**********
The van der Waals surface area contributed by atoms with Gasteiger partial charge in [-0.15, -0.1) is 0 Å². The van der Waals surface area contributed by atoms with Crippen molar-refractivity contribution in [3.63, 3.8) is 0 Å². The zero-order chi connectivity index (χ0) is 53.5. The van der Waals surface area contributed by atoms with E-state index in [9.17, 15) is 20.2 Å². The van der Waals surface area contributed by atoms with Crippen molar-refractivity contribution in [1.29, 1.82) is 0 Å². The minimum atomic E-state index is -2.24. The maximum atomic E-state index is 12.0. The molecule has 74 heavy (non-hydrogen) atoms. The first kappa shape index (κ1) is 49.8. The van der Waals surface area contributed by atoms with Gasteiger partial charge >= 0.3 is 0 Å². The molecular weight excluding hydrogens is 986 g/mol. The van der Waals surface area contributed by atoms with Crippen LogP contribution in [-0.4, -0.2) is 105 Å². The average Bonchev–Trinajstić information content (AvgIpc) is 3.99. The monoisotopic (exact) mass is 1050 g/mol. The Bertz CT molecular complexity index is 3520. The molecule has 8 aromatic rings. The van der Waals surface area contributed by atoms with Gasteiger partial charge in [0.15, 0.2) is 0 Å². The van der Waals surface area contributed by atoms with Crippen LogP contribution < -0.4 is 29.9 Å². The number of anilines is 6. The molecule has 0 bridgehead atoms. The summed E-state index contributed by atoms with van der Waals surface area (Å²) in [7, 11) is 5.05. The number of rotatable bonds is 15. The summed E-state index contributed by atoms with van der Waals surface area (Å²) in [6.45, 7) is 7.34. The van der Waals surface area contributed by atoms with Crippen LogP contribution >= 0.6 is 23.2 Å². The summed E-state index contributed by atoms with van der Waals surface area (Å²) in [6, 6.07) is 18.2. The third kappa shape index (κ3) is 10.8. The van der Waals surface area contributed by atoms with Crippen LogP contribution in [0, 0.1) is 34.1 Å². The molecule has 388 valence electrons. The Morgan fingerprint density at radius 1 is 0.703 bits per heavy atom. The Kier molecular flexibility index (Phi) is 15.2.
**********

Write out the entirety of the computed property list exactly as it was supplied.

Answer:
The van der Waals surface area contributed by atoms with Gasteiger partial charge in [-0.15, -0.1) is 0 Å². The van der Waals surface area contributed by atoms with Crippen molar-refractivity contribution in [3.63, 3.8) is 0 Å². The zero-order chi connectivity index (χ0) is 53.5. The van der Waals surface area contributed by atoms with E-state index in [9.17, 15) is 20.2 Å². The van der Waals surface area contributed by atoms with Crippen molar-refractivity contribution in [1.29, 1.82) is 0 Å². The minimum atomic E-state index is -2.24. The maximum atomic E-state index is 12.0. The molecule has 74 heavy (non-hydrogen) atoms. The first kappa shape index (κ1) is 49.8. The van der Waals surface area contributed by atoms with Gasteiger partial charge >= 0.3 is 0 Å². The molecular weight excluding hydrogens is 986 g/mol. The van der Waals surface area contributed by atoms with Crippen LogP contribution in [-0.4, -0.2) is 105 Å². The average Bonchev–Trinajstić information content (AvgIpc) is 3.99. The monoisotopic (exact) mass is 1050 g/mol. The Bertz CT molecular complexity index is 3520. The molecule has 8 aromatic rings. The van der Waals surface area contributed by atoms with Gasteiger partial charge in [0.15, 0.2) is 0 Å². The van der Waals surface area contributed by atoms with Crippen LogP contribution < -0.4 is 29.9 Å². The number of anilines is 6. The molecule has 0 bridgehead atoms. The summed E-state index contributed by atoms with van der Waals surface area (Å²) in [7, 11) is 5.05. The number of rotatable bonds is 15. The summed E-state index contributed by atoms with van der Waals surface area (Å²) in [6.45, 7) is 7.34. The van der Waals surface area contributed by atoms with Crippen LogP contribution >= 0.6 is 23.2 Å². The summed E-state index contributed by atoms with van der Waals surface area (Å²) in [6, 6.07) is 18.2. The third kappa shape index (κ3) is 10.8. The van der Waals surface area contributed by atoms with Crippen LogP contribution in [0, 0.1) is 34.1 Å². The molecule has 388 valence electrons. The Morgan fingerprint density at radius 1 is 0.703 bits per heavy atom. The Kier molecular flexibility index (Phi) is 15.2.